Row-major order

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In computing, row-major order and column-major order describe methods for arranging multidimensional arrays in linear storage such as memory.

In row-major order, consecutive elements of the rows of the array are contiguous in memory; in column-major order, consecutive elements of the columns are contiguous.

Array layout is critical for correctly passing arrays between programs written in different languages. It is also important for performance when traversing an array because accessing array elements that are contiguous in memory is usually faster than accessing elements which are not, due to caching.[1] In some media such as tape or NAND flash memory, accessing sequentially is orders of magnitude faster than nonsequential access.

Explanation and example[edit]

Following conventional matrix notation, rows are numbered by the first index of a two-dimensional array and columns by the second index, i.e., a1,2 is the second element of the first row, counting downwards and rightwards. (Note this is the opposite of Cartesian conventions.)

The difference between row-major and column-major order is simply that the order of the dimensions is reversed. Equivalently, in row-major order the rightmost indices vary faster as one steps through consecutive memory locations, while in column-major order the leftmost indices vary faster.

This array

A = \begin{bmatrix}
a_{11} & a_{12} & a_{13} \\
a_{21} & a_{22} & a_{23} \end{bmatrix}

would be stored as follows in the two orders:

Programming languages and libraries[edit]

Programming languages or their standard libraries that support multi-dimensional arrays typically have a native row-major or column-major storage order for these arrays.

Row-major order is used in C/C++/Objective-C (for C-style arrays), Mathematica, PL/I, Pascal, Python[citation needed], Speakeasy, SAS, and C#/CLI/.Net.

Column-major order is used in Fortran, OpenGL and OpenGL ES, MATLAB,[2] GNU Octave, S-Plus,[3] R,[4] Julia,[5] Rasdaman[citation needed], Scilab.

Iliffe vectors are implicitly used as the underlying implementation in Java/Scala.[6]

Multi-dimensional arrays are not supported by, or programmers typically use Iliffe vectors explicitly in, Lua[7] and Swift.

Multi-dimensional arrays may also be supported in external libraries.

Column-major order is the default in Torch[8] (for Lua).


As exchanging the indices of an array is the essence of array transposition, an array stored as row-major but read as column-major (or vice versa) will appear transposed. As actually performing this rearrangement in memory is typically an expensive operation, some systems provide options to specify individual matrices as being stored transposed.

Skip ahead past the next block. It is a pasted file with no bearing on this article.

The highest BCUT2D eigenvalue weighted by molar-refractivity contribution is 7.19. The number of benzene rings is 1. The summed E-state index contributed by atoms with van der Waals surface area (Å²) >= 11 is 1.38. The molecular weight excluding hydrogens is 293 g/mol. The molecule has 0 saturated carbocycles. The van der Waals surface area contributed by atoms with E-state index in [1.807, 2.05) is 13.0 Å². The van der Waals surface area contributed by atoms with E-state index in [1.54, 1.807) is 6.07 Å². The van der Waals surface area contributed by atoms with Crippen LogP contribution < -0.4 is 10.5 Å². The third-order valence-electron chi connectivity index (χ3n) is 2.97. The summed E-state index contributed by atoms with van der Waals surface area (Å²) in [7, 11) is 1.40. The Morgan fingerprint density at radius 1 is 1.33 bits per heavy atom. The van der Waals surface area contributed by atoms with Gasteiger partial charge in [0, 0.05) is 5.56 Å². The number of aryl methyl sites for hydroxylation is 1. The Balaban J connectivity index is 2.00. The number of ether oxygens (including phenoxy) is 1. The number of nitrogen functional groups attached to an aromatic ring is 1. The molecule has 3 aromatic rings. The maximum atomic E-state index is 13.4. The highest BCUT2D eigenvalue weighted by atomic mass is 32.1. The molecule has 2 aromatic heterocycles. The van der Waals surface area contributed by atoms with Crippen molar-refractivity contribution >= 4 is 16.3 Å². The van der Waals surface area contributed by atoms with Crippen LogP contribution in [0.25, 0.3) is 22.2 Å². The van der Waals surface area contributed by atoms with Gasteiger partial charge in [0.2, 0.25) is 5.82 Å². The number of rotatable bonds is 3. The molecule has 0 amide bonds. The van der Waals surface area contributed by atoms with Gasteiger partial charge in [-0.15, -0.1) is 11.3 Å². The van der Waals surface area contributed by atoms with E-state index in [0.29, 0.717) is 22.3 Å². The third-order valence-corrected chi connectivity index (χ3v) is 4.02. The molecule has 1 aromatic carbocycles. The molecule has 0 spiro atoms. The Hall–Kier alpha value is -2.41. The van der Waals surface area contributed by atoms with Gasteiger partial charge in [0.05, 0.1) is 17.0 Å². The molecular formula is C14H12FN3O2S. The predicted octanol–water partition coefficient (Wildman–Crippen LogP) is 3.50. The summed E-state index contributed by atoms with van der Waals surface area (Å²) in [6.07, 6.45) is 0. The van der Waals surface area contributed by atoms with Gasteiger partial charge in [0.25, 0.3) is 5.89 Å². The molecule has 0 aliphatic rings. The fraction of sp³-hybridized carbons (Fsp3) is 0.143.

For example, the Basic Linear Algebra Subprograms functions are passed flags indicating which arrays are transposed.[9]

Address calculation in general[edit]

The concept generalizes to arrays with more than two dimensions.

For a d-dimensional N_1 \times N_2 \times \cdots \times N_d array with dimensions Nk (k=1...d), a given element of this array is specified by a tuple (n_1, n_2, \ldots, n_d) of d (zero-based) indices n_k \in [0,N_k - 1].

In row-major order, the last dimension is contiguous, so that the memory-offset of this element is given by:

n_d + N_d \cdot (n_{d-1} + N_{d-1} \cdot (n_{d-2} + N_{d-2} \cdot (\cdots + N_2 n_1)\cdots)))
= \sum_{k=1}^d \left( \prod_{\ell=k+1}^d N_\ell \right) n_k

In column-major order, the first dimension is contiguous, so that the memory-offset of this element is given by:

n_1 + N_1 \cdot (n_2 + N_2 \cdot (n_3 + N_3 \cdot (\cdots + N_{d-1} n_d)\cdots)))
= \sum_{k=1}^d \left( \prod_{\ell=1}^{k-1} N_\ell \right) n_k

See also[edit]


  1. ^ "Intel® Developer Zone". Retrieved 2015-05-16. 
  2. ^ MATLAB documentation, MATLAB Data Storage (retrieved from, January 2014).
  3. ^ Spiegelhalter et al. (2003, p. 17): Spiegelhalter, David; Thomas, Andrew; Best, Nicky; Lunn, Dave (January 2003), "Formatting of data: S-Plus format", WinBUGS User Manual (Version 1.4 ed.), Robinson Way, Cambridge CB2 2SR, UK: MRC Biostatistics Unit, Institute of Public Health, PDF document 
  4. ^ An Introduction to R, Section 5.1: Arrays (retrieved March 2010).
  5. ^ "Multi-dimensional Arrays". Julia. Retrieved 6 February 2016. 
  6. ^ "Java Language Specification". Oracle. Retrieved 13 February 2016. 
  7. ^ "11.2 – Matrices and Multi-Dimensional Arrays". Retrieved 6 February 2016. 
  8. ^ "Tensor". Retrieved 6 February 2016. 
  9. ^ "BLAS (Basic Linear Algebra Subprograms)". Retrieved 2015-05-16.